CfP, Symposium hosted by the Social Analysis of Health Network, Cantab
Closes Monday 14 July
Having worked with Professor Julienne Hanson at the Bartlett School of Graduate Studies for some time, I became increasingly aware of the relationships between materiality and social well-being. Indeed, there is currently some fascinating scholarship on the issues dealing with ethnography and technology as well as the home, the indi-vid(s)ual and collective forms of medical care.
This current symposium CfP is a fine example of this, featuring medical anthropologists known in the UCL community as well as within EASA and other networks.
For further info please see:
Social Analysis of Health Network (SAHN) website:
18-19 September 201, Post-doctoral Suite, 16 Mill Lane, University of Cambridge.
Fuelled by the accelerating pace of technological development and a general shift to personalised, patient-led medicine alongside the growing Quantified Self and Big Data movements, the emerging field of personal medical devices is one which is advancing rapidly across multiple domains and disciplines – so rapidly that conceptual and empirical understandings of personal medical devices, and their clinical, social and philosophical implications, often lag behind new developments and interventions. Personal medical devices – devices that are attached to, worn by, interacted with, or carried by individuals for the purposes of generating biomedical data and/or carrying out medical interventions with/on the person concerned – have become increasingly significant in clinical and extra-clinical contexts owing to a range of factors including the growth of multimorbidity and chronic disease in ageing populations and the increasing sophistication and miniaturisation of personal devices themselves.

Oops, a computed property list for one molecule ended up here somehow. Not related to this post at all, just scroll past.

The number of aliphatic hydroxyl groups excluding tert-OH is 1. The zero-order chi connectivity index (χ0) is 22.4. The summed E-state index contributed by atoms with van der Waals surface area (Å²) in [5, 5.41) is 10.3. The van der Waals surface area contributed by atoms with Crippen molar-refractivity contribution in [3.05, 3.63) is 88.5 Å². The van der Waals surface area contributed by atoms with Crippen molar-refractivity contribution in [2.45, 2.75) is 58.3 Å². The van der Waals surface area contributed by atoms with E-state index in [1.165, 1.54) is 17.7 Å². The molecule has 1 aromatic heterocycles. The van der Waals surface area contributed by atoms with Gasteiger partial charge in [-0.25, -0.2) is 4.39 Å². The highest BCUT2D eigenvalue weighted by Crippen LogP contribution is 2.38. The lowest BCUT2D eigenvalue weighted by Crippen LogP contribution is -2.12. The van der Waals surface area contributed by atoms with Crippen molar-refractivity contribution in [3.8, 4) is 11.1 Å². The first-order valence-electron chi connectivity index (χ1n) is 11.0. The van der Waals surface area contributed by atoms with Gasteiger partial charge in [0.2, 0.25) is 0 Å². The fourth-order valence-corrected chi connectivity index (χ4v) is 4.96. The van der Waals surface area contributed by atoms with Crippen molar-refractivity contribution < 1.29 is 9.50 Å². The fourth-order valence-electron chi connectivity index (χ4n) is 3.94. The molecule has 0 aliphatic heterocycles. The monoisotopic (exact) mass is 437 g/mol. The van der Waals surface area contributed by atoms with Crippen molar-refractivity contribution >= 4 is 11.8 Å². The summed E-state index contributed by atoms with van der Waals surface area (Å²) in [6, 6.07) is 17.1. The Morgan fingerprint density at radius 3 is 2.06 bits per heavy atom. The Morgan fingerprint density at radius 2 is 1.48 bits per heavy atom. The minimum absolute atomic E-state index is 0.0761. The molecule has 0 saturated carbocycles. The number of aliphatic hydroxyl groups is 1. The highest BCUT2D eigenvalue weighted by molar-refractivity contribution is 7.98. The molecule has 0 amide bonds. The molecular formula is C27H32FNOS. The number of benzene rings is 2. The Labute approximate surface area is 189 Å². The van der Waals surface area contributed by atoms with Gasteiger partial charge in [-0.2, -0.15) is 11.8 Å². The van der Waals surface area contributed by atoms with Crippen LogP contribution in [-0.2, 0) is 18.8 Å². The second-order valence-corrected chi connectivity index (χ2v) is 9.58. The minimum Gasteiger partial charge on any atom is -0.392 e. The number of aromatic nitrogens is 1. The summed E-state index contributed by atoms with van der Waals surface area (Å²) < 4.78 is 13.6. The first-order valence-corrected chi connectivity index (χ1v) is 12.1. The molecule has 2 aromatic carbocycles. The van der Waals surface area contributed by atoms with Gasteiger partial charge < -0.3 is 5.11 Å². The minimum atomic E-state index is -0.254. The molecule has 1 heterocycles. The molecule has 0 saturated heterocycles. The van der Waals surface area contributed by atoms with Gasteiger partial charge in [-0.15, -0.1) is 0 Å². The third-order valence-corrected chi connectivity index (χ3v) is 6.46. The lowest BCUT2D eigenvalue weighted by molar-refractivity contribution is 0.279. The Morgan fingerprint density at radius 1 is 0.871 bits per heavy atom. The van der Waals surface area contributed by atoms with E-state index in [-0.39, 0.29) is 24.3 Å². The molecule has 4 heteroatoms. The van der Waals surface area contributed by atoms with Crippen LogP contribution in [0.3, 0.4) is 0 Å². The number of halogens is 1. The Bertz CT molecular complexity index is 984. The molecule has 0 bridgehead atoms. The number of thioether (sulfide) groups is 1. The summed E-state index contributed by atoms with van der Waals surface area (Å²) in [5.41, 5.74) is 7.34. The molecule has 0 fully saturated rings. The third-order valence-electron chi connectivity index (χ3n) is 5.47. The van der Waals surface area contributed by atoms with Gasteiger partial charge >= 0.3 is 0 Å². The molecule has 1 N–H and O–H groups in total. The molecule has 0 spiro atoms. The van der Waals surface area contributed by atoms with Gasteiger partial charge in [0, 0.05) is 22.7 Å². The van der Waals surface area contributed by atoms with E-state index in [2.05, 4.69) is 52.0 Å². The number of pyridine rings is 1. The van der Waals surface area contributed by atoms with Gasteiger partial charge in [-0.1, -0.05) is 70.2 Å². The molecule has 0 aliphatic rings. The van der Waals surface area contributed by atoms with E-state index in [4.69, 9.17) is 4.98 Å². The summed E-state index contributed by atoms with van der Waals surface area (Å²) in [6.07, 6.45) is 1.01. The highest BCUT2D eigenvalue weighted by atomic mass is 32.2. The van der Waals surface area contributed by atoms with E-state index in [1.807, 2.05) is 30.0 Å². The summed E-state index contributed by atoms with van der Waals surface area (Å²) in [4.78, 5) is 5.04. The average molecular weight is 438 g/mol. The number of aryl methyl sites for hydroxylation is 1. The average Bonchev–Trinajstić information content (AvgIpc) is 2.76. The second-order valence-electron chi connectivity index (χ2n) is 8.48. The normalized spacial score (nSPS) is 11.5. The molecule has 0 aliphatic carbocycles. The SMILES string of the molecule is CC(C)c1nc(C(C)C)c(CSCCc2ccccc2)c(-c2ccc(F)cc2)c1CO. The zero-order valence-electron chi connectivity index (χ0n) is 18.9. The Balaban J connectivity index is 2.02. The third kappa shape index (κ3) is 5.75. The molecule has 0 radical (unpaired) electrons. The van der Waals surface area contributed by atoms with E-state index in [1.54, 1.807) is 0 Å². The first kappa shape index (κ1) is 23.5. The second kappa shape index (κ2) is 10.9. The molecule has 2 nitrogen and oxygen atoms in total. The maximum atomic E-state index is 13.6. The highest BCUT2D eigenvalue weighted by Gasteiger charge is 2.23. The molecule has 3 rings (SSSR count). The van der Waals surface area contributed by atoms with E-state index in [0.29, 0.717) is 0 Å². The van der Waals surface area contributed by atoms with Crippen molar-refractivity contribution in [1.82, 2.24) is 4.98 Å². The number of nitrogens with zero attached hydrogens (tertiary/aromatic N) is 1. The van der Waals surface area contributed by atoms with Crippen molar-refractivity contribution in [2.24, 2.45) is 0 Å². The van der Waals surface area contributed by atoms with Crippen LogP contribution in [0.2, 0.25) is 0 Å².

Paper proposals should of: a paper title, authors/co-authors, a short abstract of fewer than 300 characters, a long abstract of fewer than 250 words.
Submissions from both early career and more established researchers are welcome, with a small number of the presentation slots reserved for early-career researchers (i.e. doctoral students or researchers in their first post-doctoral position). Thanks to Wellcome Trust funding we are also able to offer a limited amount of funding towards travel costs and cost of attendance for three early career presenters. Please specify if you would like to be considered for this.